Feeding your guinea pig

Guinea pigs come from Central and South America and live in extended family groups in areas of long grass. They make runs or pathways through the tall vegetation and eat as they go! In an ideal world, we would keep our guinea pigs in an uncut hay meadow, but then we’d never see them… and the average back garden is not a hay meadow!

It is really important to give guinea pigs a diet that is high in fibre, as it would be in the wild. This means making sure that they have an unlimited supply of hay whenever they can’t be outside grazing on grass. Because hay doesn’t contain all the nutrients they need, guinea pigs also need to be fed a specially formulated concentrate food as well.

Guinea pigs can also be offered pelleted complimentary feed; be careful not to overfeed this as it can cause obesity and dental problems.

Your guinea pig can also eat fresh vegetables, leafy greens and herbs are best as well as bell peppers which are high in vitamin C. Vegetables should not exceed 10-15% of your guinea pigs daily intake. Try to avoid too much of the very watery vegetables like lettuce, especially iceburg lettuce, and sugary fruits which can cause an imbalance in the guts and potentially lead to health concerns.

Yes it is!

The approximate amounts they need is 10 mg of vitamin C per kg of bodyweight a day, but when unwell or pregnant they can need up to 30 mg per kg of bodyweight a day.

Signs of a lack of vitamin C (deficiency) start to show within two weeks if the diet is not adequate. Young guinea pigs become unwilling to move and may go off their food, this is due to pain in their joints and around their teeth. Adult animals also get joint and tooth pain. It is important to remember that a lack of vitamin C (‘scurvy’) will also make the animal more susceptible to many other diseases such as chest infections and skin disease. Scurvy also slows the rate of healing, so wounds may not heal as they should.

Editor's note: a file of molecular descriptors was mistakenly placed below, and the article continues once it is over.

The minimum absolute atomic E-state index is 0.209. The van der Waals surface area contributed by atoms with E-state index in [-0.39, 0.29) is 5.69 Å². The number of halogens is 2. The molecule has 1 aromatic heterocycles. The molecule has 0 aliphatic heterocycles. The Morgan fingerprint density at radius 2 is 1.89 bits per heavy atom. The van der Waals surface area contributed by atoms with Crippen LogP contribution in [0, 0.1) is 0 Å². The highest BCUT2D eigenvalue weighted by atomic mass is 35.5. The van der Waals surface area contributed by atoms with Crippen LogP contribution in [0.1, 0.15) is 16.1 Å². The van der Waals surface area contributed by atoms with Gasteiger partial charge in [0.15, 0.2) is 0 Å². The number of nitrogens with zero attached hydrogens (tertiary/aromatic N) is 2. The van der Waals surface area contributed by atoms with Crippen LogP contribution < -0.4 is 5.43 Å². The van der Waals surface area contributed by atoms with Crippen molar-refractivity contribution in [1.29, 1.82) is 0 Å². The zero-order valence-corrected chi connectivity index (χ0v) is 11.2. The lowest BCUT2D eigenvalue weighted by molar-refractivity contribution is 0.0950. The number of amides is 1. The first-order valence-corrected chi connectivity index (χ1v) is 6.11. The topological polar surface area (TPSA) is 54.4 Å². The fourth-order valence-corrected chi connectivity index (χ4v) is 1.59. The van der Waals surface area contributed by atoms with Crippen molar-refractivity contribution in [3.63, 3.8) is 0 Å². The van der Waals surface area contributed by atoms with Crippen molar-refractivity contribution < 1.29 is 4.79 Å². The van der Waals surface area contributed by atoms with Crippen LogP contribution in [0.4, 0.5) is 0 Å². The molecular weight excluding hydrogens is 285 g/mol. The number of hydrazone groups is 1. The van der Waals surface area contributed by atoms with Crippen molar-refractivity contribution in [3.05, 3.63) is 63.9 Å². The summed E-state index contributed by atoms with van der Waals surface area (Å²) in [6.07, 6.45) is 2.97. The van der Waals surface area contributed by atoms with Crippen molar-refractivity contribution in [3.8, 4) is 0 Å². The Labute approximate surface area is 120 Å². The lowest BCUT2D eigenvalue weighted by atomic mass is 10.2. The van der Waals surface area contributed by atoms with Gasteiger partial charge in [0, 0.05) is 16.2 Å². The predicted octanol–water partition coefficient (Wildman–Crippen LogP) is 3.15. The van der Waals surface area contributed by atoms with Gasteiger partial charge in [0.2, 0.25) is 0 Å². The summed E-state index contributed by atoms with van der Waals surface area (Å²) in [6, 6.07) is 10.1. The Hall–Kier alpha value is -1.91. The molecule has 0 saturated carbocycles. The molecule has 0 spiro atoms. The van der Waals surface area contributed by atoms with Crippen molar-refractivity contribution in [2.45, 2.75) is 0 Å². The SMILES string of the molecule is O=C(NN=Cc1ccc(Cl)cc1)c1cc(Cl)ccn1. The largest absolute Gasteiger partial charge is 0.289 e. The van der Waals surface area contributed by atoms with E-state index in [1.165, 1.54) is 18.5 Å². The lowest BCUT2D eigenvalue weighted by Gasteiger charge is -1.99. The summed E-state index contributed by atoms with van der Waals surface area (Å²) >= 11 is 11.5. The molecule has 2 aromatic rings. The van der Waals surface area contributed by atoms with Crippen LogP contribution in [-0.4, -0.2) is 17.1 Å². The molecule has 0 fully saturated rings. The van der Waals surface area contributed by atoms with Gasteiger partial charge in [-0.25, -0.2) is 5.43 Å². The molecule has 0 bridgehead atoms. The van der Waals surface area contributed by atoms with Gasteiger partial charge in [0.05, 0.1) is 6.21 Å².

Many vegetables are high in vitamin C so ensuring your feed fresh vegetables on a daily basis and offering guinea pig pellets should ensure they are receiving their daily amounts of vitamin C. Vegetables and fruits high in vitamin C include bell peppers, kale, broccoli, cauliflower, strawberries, tomatoes and oranges.

Vitamin C is highly unstable in water and degrades in sunlight, so it is not advisable to add vitamin drops to water; it can also change the taste of the water and put your guinea pig off drinking it.

Guinea pig mixes generally contain about 1 g of vitamin C per kg. Even when the fresh mixes are properly stored in a cool, dry place, about half of the vitamin C content is degraded and lost within 6 weeks of manufacture. Ensure you buy smaller bags if you don’t have a large number of guinea pigs so that the bag is used up within a few weeks.

If you still wish to supplement with vitamin C it is advisable to purchase tablet forms of the vitamin and sprinkle this over your guinea pigs food daily.

Guinea pigs are constant grazers and you should see them eating throughout the day, they should be grazing on hay and grass.

Weight your guinea pigs on a regular basis to keep an eye on any weight loss or weight gain. Weight loss can be a sign of illness or a lack of nutrients and weight gain may mean you are overfeeding pellets or vegetables. If you are unsure of your guinea pigs body condition, then have them checked over by your vet.

In the wild some guinea pigs will chew on bark and twigs, however they do not need these to keep their front teeth worn down; a constant supply of hay and grass will keep teeth well worn.

Wooden logs and chews can be offered as enrichment in your guinea pigs home but are not essential.

Guinea pigs also enjoy chewing on branches from apple and pear trees.

When guinea pigs chew hair it is called ‘barbering’.

We are still unsure of the exact cause of this, but guinea pigs do mutually groom one another and it may stem from this, unless the barbering is severe then guinea pigs do need to be separated.

If a guinea pig is over grooming and barbering its own hair this may be a sign of stress, skin irritation or external parasites.